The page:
‘No Bikes in the Pool’: Plus 12 Other Bizarre Cycling Rules Around the World

a bicycle seen underwater in a pool

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Imagine pedaling down the street, wind in your hair, and the freedom of the open road ahead. Sounds pretty sweet, right? But wait. Do you know that around the world, there are some downright wacky rules that could put the brakes on your cycling vibe?

I’m not talking about wearing helmets or staying off the sidewalk. How about a law preventing you from cycling in a pool and another that forces you to keep your shirt on? Oh, and that’s only the start.

Let’s take a trip around the globe and navigate the quirky, bizarre, and sometimes mind-boggling cycling rules that exist.

Cycling with an umbrella

1. Japan – No Umbrellas While Riding

You’re biking in Japan, and it starts pouring. You might think, “Cool, I’ll just pop open my umbrella and keep going.” Nope, not allowed. Japan says you’ve got to wear a raincoat instead. Why? Because holding an umbrella makes it super hard to steer and brake, especially when you’re weaving through those crowded streets. It’s all about keeping you from crashing into someone or something.

2. Germany – Drunk Cycling Penalties

Germany takes biking pretty seriously, especially if you’ve had a few. If you’re caught biking drunk (and by drunk, we mean a blood alcohol level of 0.16% or more), you could even lose your driver’s license. Yeah, you heard that right. It’s not just about cars; bikes can cause accidents, too, if you’re not careful.

3. Netherlands – No Mobile Phones Without Hands-Free Devices

The Netherlands is like bike heaven, but they’re strict about phone use on the go. Texting or calling while biking? Forget about it unless you’ve got a hands-free setup. This rule is here to stop you from zoning out and running into someone else. Stay alert, stay safe.

Law enforcement on a horse in london

4. United Kingdom United Kingdom – No Passing a Horse on the Left

If you’re biking and come across a horse in the UK, you better not try to sneak past it on the left. According to the UK’s highway code, horses can freak out pretty easily, and a spooked horse is dangerous. So, give them space, and always pass on the right, nice and slow, to avoid any horse drama.

5. South Australia – No Bikes in the Pool, Please

This one sounds kind of funny, but in South Australia, they actually had to make it a rule: no biking in swimming pools. It’s all about preventing some really weird accidents and keeping the pool from getting wrecked. Just keep your bike on the road where it belongs.

6. France – Carry a Breathalyzer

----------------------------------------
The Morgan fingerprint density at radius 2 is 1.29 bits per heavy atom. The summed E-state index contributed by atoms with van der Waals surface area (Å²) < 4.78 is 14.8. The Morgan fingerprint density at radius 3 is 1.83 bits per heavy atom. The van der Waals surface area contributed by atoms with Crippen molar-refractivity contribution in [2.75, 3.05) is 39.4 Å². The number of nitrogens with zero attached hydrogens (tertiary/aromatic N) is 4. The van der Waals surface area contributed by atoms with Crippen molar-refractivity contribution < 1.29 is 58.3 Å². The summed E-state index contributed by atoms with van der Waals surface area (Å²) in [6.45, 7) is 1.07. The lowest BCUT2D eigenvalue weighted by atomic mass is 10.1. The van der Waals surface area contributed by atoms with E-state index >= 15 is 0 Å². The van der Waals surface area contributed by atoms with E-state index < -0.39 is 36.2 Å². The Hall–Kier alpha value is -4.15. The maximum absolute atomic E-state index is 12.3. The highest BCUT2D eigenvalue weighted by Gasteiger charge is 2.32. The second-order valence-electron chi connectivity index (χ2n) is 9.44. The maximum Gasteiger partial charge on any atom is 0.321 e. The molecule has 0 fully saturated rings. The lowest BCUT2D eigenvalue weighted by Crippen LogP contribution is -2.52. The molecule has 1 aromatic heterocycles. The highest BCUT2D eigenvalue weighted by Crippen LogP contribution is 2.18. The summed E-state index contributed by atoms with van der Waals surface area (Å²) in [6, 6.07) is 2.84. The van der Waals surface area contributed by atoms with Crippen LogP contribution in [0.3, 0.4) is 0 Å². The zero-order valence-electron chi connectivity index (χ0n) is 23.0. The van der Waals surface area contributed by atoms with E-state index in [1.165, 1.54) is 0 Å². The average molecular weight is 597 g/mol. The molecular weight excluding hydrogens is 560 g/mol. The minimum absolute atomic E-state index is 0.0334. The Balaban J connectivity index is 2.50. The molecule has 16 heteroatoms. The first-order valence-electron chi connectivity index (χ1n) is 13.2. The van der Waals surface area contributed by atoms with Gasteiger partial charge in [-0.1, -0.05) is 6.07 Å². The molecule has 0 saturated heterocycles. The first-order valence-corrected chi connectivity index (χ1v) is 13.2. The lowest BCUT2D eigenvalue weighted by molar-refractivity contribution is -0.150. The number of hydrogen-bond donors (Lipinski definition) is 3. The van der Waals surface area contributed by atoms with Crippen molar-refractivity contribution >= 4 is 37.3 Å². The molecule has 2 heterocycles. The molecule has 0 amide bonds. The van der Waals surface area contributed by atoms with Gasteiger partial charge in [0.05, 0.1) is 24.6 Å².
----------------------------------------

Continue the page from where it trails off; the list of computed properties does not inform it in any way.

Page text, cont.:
For a while, cyclists in France had to carry a breathalyzer. It sounds kind of weird, but the idea was to cut down on biking under the influence. Even though they’re not super strict about it for bikers, it’s like carrying a reminder not to be dumb and bike drunk.

Ringing a bicycle bell

7. Belgium – Bike Bells Must Be Heard

In Belgium, your bike has to have a bell, and not just any bell. It needs to be loud enough to hear from 20 meters away. But don’t even think about swapping it for a siren or horn; those are a big no-no. The goal? Let people know you’re coming without scaring the daylights out of them.

8. Missouri – A Flag on A Pole

Imagine biking with a flag towering 15 feet above you. In Missouri, they thought about making every cyclist feel like a parade float. Picture trying to bike under low-hanging branches or power lines. You’d be the most noticeable thing on the road, yes, but for all the wrong reasons. Maybe stick to bike lights and neon gear? The law was never passed.

9. Connecticut/London – Too Fast and Too Slow

Over in London, they’re putting the brakes on speedy cyclists, limiting them to a snail-paced 8 mph in some spots. That’s slower than my grandma on her morning walk. Meanwhile, Connecticut has a law against going over 65 mph on a bike. Who are they making laws for, The Flash? Most of us are just trying not to fall off when hitting a speed bump.

a shirtless tourist in thailand

10. Thailand – Keep Your Shirt On

Thailand decided shirts are a must when you’re on your bike, probably after seeing one too many sunburnt tourists turning their cycling tour into a topless parade. The fine for breaking this rule is pretty small, but the embarrassment of being called out might be worse than wearing a shirt drenched in sweat.

11. Dallas – No Biking Indoors

In Dallas, they’re really serious about not bringing bikes inside public buildings. Maybe they had one too many cyclists trying to ride through the library aisles or someone tried to park their bike inside a shopping mall? Whatever the reason, your bike will just have to brave the elements outside.

12. Australia and Colorado: No One-Handed Riding

Down Under and in the mountainous state of Colorado, they insist you keep at least one hand on the handlebars. It’s probably for the best, considering the number of things that could go wrong if you’re waving both hands in the air like you just don’t care… while on a bike.

13. Arizona – No Gargling While Biking

 The best for last. Arizona took a stand against mobile mouthwash sessions. Maybe they were concerned about cyclists spitting on the sidewalk or perhaps it was just too distracting. Either way, it’s probably best to finish your dental hygiene routine at home.

These rules might sound a bit out there, but each one’s got its reasons. Whether it’s keeping you safe, protecting others, or just making sure everyone gets along on the road, they’re all about making biking a better experience for everyone.

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